BY Rachel Abrams in News | 09 SEP 01
Featured in
Issue 61

Promises, promises

Why the 'Superhumanism' conference couldn't live up to its own expectations

BY Rachel Abrams in News | 09 SEP 01

'One working day to save humanity from complex, out of control technology. One day to meet people's real needs, physical and emotional. Nine hours to restore the population's faith in brands and business', promised the promotional blurb to the 'Superhumanism' conference at Westminster's Church House in May. Far-fetched? Perhaps not. The conference had all the credentials to live up to such bold proclamations: reputable sponsors, an ambitious, zeitgeisty theme and a star-studded line-up of speakers. With noble intentions about 'inclusive', user-centred design, the emphasis was on the flavour of the Millennium - corporate branding with a conscience - in a dizzying survey of four hot topics: 'Empowering People', 'Technological Inversion', 'Emotional Ergonomics' and 'Fear and Trust'.

Among the hosts were D&AD (the design and art directors' professional body), The Financial Times and the Foreign Policy Centre, a trendy Westminster think-tank. With contributions from architect Rem Koolhaas, Oxford academic Theodore Zeldin, graphic designer Neville Brody, MIT Media Lab professor John Maeda, and branding gurus Naomi Klein and Dan Wieden, it was no surprise that the conference venue, backlit in pink and orange neon, looked like a Top of the Pops studio set. These are big names, and I had expected that they would at least offer the audience a few insights. But for all the high expectations 'Superhumanism' was doomed from its inception, flawed in execution and alarming in its spurious conclusions. So what happened?

In short, the discrepancy between the event and its promotion grew too large, allowing a worthwhile opportunity to fall through the gap. You would think that 'outcome-focused' designers and political apparatchiks would have seen this coming a mile off. It was doubly disappointing then, that co-convenors Richard Seymour and Mark Leonard, an accomplished industrial designer and a fêted New Labour strategist respectively, had failed to grasp this. At the outset I wondered whether they had ever asked themselves what might be achievable within the limited scope of a day-long conference.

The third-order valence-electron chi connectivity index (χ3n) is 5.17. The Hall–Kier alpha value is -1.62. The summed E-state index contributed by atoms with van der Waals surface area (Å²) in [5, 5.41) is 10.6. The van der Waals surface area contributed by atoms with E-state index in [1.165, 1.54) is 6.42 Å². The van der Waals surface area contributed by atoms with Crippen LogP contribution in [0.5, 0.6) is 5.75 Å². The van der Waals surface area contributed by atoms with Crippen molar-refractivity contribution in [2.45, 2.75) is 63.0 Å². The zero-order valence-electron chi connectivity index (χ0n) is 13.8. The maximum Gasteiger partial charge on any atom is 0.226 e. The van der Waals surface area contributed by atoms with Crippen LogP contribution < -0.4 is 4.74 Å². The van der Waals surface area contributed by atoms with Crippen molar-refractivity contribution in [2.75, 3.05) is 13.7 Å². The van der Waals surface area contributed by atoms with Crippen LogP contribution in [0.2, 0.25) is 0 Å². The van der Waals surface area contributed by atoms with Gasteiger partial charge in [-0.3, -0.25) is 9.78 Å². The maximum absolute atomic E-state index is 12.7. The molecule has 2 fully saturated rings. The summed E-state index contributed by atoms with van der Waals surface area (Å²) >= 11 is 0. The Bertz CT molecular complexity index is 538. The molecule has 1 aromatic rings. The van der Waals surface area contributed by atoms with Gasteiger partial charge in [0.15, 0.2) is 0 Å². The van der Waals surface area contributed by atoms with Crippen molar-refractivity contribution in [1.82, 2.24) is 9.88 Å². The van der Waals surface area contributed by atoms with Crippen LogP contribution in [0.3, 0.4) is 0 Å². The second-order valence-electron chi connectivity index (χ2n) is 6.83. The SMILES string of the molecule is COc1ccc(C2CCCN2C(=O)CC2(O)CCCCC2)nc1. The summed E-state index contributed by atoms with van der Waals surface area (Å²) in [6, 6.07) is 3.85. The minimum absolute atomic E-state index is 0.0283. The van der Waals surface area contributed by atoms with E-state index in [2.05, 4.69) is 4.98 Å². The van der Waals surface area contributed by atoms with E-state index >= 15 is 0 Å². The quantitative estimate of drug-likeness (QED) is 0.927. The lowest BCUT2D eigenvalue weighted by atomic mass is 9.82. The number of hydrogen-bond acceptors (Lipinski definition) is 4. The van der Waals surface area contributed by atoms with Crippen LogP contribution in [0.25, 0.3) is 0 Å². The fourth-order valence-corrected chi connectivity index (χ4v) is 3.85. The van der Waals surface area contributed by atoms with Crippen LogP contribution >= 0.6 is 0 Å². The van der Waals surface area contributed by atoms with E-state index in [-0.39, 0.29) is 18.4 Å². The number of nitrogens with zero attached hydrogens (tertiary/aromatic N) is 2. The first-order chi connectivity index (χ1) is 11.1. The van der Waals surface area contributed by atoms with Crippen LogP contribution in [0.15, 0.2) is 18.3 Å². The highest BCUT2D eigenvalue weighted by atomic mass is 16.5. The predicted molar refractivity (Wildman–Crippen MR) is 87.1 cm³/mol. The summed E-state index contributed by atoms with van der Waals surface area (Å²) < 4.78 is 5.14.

What 'Superhumanism' attempted in breadth, it lost in depth and coherence. It seems unfair to name and shame individual speakers for cursory references to the theme, for flatly ignoring it, or for hijacking it with their own preoccupations. At least when John Maeda, for example, explained how his on-screen toys represented a shift in our interactions with zcomputers, I got a sense of a self-contained body of thought. Yet any historical perspective that might have enriched the theme was neglected. Instead, the convenors insisted on the novelty of our contemporary fate. Only Theodore Zeldin got down to the philosophical meat of what Humanism has meant over time, widening our perspective beyond the public/private tussle that Klein began in the opening session.

The situation might have been improved by the choice of a less expansive theme, with no-name speakers contributing alongside premium personalities. By asking the right questions, the conference programmers could have refined the scope of the event. Politicians and designers alike can afford to stand up for their own professional credibility: policy makers have no need to lean on creative practitioners to borrow 'cool', any more than designers need to rely on them for strategic thinking. Their mutual interdisciplinary aspirations, alongside Professor Maeda's hybridization of art and engineering, are as old as The Two Cultures characterized by C. P. Snow back in 1959. Furthermore, despite its supposed spirit of inclusiveness, conference tickets started at £360, thus excluding design students - the next generation of creative thinkers - public sector representatives and non-executives from small and medium enterprises.

Finally, it might have been more satisfying to aim for practical conclusions. From a similar perspective George Ritzer, Professor of Sociology at the University of Maryland and author of The McDonaldization of Society (1993), suggested the following instructions forliving outside branded culture:

'...Try to live in an atypical environment, preferably one you have built yourself or have had built for you [...] Avoid daily routine as much as possible [...] Do as many things as you can for yourself [...] Once a week, park the car, unplug the microwave, avoid the freezer and cook a meal from scratch [...] Use cash rather than your credit card [...] Send back to the post office all junk mail [...] Seek out restaurants that use real china and metal utensils [...] If you are a regular at McDonald's develop personal ties with the counter people [...] Go to no movies with roman numerals after their names.'

Trading branded lifestyle for serious no-logo living? That would be a genuine step towards 'Superhumanism' and really would justify bunking off a day's work.